Many weeks passed, and a digger was out there again: They were clearing the land to put in the slab foundation. At some point in that time period the water and drainage pipes were laid, and then they laid the polystyrene underfloor insulation and wire mesh reinforcing. The concrete was poured quite some time later—maybe as much as a week or two later. I think the whole foundation process may have taken three to four weeks (I really wish I’d paid more attention to the timing…).

After the foundation slab was poured, nothing more happened for weeks and weeks. This past Saturday morning, I woke up and thought I heard some voices from time to time, and the tap-tap of a nail gun, but it wasn’t steady or loud, so it didn’t really bother me. At the time, I thought my next door neighbours were doing something. When I opened the blinds above my bed, though, I saw a house frame where nothing had existed the day before.

In New Zealand, wall sections are assembled off-site and put in place as nearly complete length walls (some in-filling work is done on site). Builders then secure the wall sections to the foundations and to adjoining wall sections. That’s what I heard going on this past Saturday morning.

The next day, Sunday, I heard an occasional nail gun tap-tap, and later on I looked out the window again and realised he and another guy were putting in temporary cross-bracing inside the skeletal house, a complex-looking jumble of wood in what will be rooms. That’s done to keep the house frame square and true while the roof trusses are being put in place. Today, they were back putting in the top plate (which goes on top of the wall sections in the photo), the thing that the roof trusses will actually sit on.

Roof trusses in New Zealand must be manufactured—builders aren’t allowed to build them on site. The government made that regulation many years ago (sometime after 1995) to ensure that all new houses had strong and secure roofs. At some point, a crane truck will come and lift the trusses up onto the frame so builders can secure the trusses to the house frame.

After the roof is done, builders can finish framing it and add the roofing material, as well as cladding the exterior of the house and installing windows. That will usher in what’s always the longest part of house building: All the inside work—well, normally that's the longest part, but each phase of this one has already taken far longer than normal, so who knows?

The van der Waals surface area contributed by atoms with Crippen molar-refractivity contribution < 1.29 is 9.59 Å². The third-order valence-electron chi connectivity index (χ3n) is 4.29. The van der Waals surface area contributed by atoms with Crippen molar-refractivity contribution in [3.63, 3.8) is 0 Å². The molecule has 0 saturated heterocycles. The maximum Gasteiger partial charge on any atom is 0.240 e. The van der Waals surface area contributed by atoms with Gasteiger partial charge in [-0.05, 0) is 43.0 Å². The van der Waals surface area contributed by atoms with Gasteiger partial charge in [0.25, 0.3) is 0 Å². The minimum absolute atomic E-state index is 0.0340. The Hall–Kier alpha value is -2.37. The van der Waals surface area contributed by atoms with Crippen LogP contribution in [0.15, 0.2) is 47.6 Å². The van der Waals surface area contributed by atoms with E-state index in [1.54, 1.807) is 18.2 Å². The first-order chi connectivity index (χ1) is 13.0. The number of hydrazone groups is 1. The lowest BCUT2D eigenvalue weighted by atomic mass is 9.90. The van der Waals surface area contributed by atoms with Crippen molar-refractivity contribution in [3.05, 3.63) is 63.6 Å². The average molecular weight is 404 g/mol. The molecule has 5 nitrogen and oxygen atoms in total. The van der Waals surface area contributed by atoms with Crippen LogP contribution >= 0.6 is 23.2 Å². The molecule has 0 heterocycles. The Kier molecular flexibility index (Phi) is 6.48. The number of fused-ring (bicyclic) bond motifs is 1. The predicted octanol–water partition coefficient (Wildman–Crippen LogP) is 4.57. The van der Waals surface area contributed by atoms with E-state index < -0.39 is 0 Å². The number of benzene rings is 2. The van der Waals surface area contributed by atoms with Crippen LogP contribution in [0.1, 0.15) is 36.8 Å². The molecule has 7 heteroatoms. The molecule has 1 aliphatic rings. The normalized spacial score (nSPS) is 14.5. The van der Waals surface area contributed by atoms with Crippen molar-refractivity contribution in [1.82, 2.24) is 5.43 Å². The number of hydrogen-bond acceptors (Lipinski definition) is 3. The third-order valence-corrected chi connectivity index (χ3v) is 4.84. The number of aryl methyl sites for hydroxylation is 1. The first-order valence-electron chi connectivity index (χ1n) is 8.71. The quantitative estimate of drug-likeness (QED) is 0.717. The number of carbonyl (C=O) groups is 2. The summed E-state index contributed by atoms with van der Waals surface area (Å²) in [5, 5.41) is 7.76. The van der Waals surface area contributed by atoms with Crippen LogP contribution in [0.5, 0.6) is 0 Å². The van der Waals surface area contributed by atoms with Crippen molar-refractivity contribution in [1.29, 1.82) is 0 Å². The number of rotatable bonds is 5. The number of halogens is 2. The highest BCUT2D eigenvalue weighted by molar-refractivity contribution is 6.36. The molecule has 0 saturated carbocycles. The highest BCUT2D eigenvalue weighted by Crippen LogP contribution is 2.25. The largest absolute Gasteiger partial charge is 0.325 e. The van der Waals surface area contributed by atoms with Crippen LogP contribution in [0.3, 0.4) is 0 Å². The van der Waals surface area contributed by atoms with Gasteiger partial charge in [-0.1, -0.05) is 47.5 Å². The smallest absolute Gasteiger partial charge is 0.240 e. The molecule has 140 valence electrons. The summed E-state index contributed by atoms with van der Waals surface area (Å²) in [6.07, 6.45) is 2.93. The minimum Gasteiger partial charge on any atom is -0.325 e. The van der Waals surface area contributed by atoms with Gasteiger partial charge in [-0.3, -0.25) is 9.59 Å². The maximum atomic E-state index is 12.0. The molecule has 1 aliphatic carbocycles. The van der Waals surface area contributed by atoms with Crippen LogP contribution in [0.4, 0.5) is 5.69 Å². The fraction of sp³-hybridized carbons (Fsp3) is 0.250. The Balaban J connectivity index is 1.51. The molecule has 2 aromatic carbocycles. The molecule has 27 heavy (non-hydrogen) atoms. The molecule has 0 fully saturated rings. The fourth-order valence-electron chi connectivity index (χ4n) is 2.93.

House building fascinates me, and always has. I watched the house next door being built, and the one behind me is slightly less easy to watch. At least it’s clear it’s a one-storey.

One thing this made me realise was that I could see where their windows were going to be, and that meant I could see where they might be able to look toward my house. It gave me an idea: I took a bunch of photos looking out all the windows toward the two new houses (the existing one to the side of mine, and the one being built behind mine). My goal was to see what I looked at what so that I can more precisely plan where to put in tall plants to give me a nicer view than looking at someone else’s house and also preserving my privacy.

At the very least, it’s been entertaining.


"Building zone"
– My 2020 post about the new house being built next door to mine.

Monday, June 28, 2021

One word: Plastics

The New Zealand Government has announced plans to begin phasing out what they call “problem plastics”, things like non-recyclable plastic and consumer single-use plastics. This has been anticipated since July 1, 2019, when single-use plastic bags were banned. It’s a good and important thing to do.

From late in 2022, some 18 months from now, PVC meat trays, polystyrene (aka styrofoam) takeaway packaging, EPS grocery packaging, degradable plastic products (eg, oxo and photo degradable), plastic drink stirrers, and plastic stemmed cotton swabs will all be banned.

In mid 2023, some two years from now, the government will also ban single-use plastic items: Supermarket produce bags, plastic tableware (cutlery, plates and bowls), drink straws, and non compostable fruit labels.

The reality is that New Zealand is already a long way along the road toward moving away from such things, and just as happened with the ban on single-use plastic shopping bags, this will provide the final push. Everyone knew this was coming at some point, so I don’t have any sympathy for corporations and industries that are whining about not having “enough time” to find alternatives.